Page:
“I ended up paying for the quarantine – and flying completely unprepared for it –  as I just didn’t know what to do, and I was worried I’d lose my flight,” she said.

“At the stop-over in Dubai, I went to the transit lounge, didn’t shop, sanitised my hands, just waited to get the connecting flight, but I feel like I’m being punished for nothing,” she said. “No-one was allowed into the transit lounge unless they had a Covid negative result. You can’t pass on a virus you don’t have.”

“I kept crying on the plane, it was just so upsetting. I’m coming from a country with almost no cases of Covid, I just felt it couldn’t be true,” she said. “Now I’m locked into a hotel with two breaks a day, it feels like a prison.”

A person found guilty of being in breach of mandatory hotel quarantine is liable for a fine of up to €2,000, imprisonment for 1 month, or both according to

“When we landed, we were brought in a group to the hotel. I was told that there was no chance to appeal unless I was booked into the quarantine hotel. I talked to the Liaison Officer at the hotel to ask him to appeal my case. I’ve appealed twice now, but they won’t let me leave.”

Ms Malcolm’s daughter said that while the hotel was doing its best, the quarantine restrictions meant that her stay was unlike an ordinary hotel stay.

“My mother advised them that she can’t eat sugar or wheat, but today for breakfast they gave her an orange, bananas and a muffin, none of which she can eat, and she can’t go to a shop to get something else,” she said. “The room hasn’t been cleaned since she got there.”

Her daughter said that the family was in shock with the “complete lack of empathy and regard for a fellow human being and an older person who needs support”.

“We are all in shock in our family. We were looking forward to picking up my Mum, a Granny, from the airport, to bring her home to quarantine at home. Where she would have her own room and bathroom and where we could care for her properly. Instead we are frantically trying to find a way to make sure that she has enough supplies to make the required 14day quarantine period as less stressful as possible for her. It seems very cruel to me the way this has been handled. It shows a clear lack of understanding of the impact this last minute decision to quarantine has on people,” she said.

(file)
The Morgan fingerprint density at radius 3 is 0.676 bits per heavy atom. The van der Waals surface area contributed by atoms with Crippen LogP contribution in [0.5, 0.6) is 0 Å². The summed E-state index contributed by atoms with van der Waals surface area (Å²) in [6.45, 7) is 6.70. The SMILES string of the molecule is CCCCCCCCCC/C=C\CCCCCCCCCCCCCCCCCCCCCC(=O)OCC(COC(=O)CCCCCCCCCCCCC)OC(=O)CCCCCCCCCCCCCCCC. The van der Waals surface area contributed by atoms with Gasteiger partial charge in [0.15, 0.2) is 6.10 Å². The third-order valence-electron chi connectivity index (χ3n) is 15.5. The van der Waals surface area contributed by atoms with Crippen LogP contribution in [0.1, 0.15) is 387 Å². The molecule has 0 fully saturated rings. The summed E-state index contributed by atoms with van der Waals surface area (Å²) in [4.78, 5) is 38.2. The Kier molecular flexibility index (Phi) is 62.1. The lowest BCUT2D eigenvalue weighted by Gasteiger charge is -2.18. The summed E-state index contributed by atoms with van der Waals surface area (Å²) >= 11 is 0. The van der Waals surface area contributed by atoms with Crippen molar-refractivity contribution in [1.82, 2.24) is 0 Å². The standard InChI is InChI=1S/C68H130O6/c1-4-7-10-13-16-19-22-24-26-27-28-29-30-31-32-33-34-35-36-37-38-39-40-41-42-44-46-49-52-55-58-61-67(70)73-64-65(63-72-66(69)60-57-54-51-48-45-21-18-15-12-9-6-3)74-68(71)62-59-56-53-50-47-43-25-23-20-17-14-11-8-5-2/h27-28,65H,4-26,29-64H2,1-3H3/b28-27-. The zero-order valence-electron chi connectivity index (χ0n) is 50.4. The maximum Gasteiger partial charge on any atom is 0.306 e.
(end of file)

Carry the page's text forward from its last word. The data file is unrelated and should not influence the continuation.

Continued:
“Please, please explain to me how someone travelling from one of the safest countries in the world as far as Covid-19 goes – New Zealand – and who has completed two PCR tests and not ever left the terminal at Dubai suddenly becomes classified as travelling from a high-risk state? It beggars belief that this can happen,” she said.

The Irish authorities have now twice refused Ms Malcolm’s appeal, noting that the measures introduced on March 26th make no allowance for the length of stay in Dubai – just 2.5 hours in the case of the New Zealander.

One particular section on the website in relation to exemptions from quarantine could also cause some confusion for travellers. It says that:

It says that: “Regulations will also exempt transit passengers who do not leave the port or airport before travelling out of the State and who have a ‘not detected’ COVID-19 PCR test result, following a test taken within 72 hours of their arrival into Ireland.”

This could be read as allowing an exemption for passengers who did not leave a port or airport while in transit to Ireland. In its refusal of Ms Malcolm’s appeal, the Department of Health seemed to acknowledge that confusion could arise, and says that it might be anticipated that such an exemption might arise.

In the meantime, Elizabeth Malcolm remains locked down in the Crowne Plaza Hotel, while her family appeals for “common sense to prevail” and for their mother to be released . “I’m no threat to anyone,” she says. “I come from an almost Covid-free country, and I don’t have Covid, yet I’m like a prisoner here. I never thought this would happen to me in Ireland.”